Realising the potential for community business and anchor institutions

Grace Brown and Neil McInroy

Community businesses are key drivers of the local economy and a growing aspect of Local Wealth Building. They are a key means of ensuring that wealth is more readily held, used and benefits local people and communities. Vital to this is the extent to which community businesses are woven into the supply chains of anchor institutions. Work by CLES in three locations has found that community businesses are building local wealth and it is now time to celebrate, secure and amplify their full potential within the supply chain of anchor institutions.

Local Wealth Building has emerged as a powerful alternative to an economic model in which far too little consideration is given to wealth and who benefits from it. This work seeks to counteract a dominant extractive economic model of recent years, by making wealth more locally generative, socially purposeful and environmentally considerate. CLES have been at the forefront of this work for the last 15 years, harnessing the purchasing power, supply chains, and employment practices of anchor institutions to ensure that wealth is held more widely.

Anchor institutions are key, as they are sites of ‘sticky capital’ due to their size (they’re large employers with significant purchasing power) and immobility (they’re unlikely to leave a place once they have taken root, as they have strong ties through invested capital, mission and relationship to customers and employees). In the many places that CLES has and does work on Local Wealth Building public sector anchors such as local authorities, universities, and NHS hospital trusts, these have begun to shift their practices to build wealth more locally. However, there is scope for this to go even further through a recognition of the power of community businesses.

A key feature of the Local Wealth Building movement relates to supply and how local enterprises operate and are owned. It is in this area where community businesses have an important role to play. By being locally rooted; accountable to and trading for the benefit of the local community; and benefitting and impacting their local community as a whole, they can act as key drivers in the building of local wealth. In an economic era defined by austerity and some lack of trust in large corporations, community businesses – from community pubs in the Lake District, to land trusts in Liverpool, and libraries and post offices up and down the country – have empowered local people to take back more control of their local economies and come up with their own solutions to local social and economic issues. They also counteract extraction by enabling the wealth generated in a community to stay in that locality.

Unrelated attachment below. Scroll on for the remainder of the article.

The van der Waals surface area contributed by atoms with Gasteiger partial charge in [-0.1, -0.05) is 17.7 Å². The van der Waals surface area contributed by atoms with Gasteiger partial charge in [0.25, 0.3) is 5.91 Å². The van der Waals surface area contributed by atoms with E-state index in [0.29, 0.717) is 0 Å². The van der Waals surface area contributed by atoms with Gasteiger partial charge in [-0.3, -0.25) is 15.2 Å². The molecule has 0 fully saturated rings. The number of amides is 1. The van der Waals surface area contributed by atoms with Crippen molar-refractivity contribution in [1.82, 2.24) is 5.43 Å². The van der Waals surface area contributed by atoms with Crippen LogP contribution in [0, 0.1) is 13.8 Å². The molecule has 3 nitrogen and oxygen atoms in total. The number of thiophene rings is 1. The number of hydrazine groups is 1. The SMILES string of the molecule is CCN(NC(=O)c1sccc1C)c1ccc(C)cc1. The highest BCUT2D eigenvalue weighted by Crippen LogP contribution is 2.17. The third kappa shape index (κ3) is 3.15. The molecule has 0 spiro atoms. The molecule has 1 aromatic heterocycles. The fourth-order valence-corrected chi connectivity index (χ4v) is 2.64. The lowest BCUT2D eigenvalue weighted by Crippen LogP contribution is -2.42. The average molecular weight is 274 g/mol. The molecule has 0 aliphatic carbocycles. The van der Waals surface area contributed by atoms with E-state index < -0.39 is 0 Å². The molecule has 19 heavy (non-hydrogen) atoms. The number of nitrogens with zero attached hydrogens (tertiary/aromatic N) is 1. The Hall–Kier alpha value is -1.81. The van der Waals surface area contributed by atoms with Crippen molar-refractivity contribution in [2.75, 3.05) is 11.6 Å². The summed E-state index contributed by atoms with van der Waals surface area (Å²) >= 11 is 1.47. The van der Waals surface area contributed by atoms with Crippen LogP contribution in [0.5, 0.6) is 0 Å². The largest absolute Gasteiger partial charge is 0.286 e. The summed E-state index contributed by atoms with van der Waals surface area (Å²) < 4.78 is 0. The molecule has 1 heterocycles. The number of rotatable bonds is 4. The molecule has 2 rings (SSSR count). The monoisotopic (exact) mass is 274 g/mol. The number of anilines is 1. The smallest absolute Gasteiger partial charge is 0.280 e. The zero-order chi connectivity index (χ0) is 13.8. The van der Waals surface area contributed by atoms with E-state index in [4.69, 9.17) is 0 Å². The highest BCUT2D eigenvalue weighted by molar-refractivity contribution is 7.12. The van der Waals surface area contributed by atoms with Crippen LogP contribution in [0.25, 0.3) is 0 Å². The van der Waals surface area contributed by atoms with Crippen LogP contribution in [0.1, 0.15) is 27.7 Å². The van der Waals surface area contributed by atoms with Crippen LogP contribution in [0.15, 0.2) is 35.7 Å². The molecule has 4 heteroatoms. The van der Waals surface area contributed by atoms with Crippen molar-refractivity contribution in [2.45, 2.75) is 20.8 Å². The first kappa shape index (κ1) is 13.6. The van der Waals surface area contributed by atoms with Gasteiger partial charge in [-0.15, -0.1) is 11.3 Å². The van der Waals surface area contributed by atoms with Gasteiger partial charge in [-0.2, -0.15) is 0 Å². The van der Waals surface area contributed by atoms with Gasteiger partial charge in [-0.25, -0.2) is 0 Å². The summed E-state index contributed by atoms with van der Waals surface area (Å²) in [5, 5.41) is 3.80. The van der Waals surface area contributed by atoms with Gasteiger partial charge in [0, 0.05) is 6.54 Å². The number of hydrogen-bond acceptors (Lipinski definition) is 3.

Over the last year, CLES have been conducting research in three localities – Liverpool, Bristol and Ipswich – to see what key drivers and barriers exist, and what more needs to be done to enable more collaborative working for the benefit of local economies, places and people. We found that the appetite is there for collaborative work between anchor institutions and community businesses. In Ipswich for example, a Community Benefit Society now runs Suffolk Libraries after Suffolk Council consulted staff about what services could be better run as community businesses.

With Power to Change estimating that there are almost 8,000 community businesses in England, there is thus a significant opportunity for the spend of anchor institutions to be truly generative. The report by CLES sets out a number of key recommendations for better collaboration between anchors and community businesses, to ensure that they can both evolve and realise their full potential.

For community businesses, these recommendations related to visibility and collaboration. Consortiums of community businesses can potentially work at scale, and investment in communications resources can publicise the activity of community business within the local market.

However, there is only so much that community businesses can do. The real power lies with anchors, and there must be a step shift in how they utilise their commissioning and procurement processes. There must be a deeper recognition of the benefits of embedding community businesses into supply chains. By breaking down procurement contracts and broadening strategies to consider more than compliance and cost, greater social value can be created, with greater benefit to local communities, people and places.

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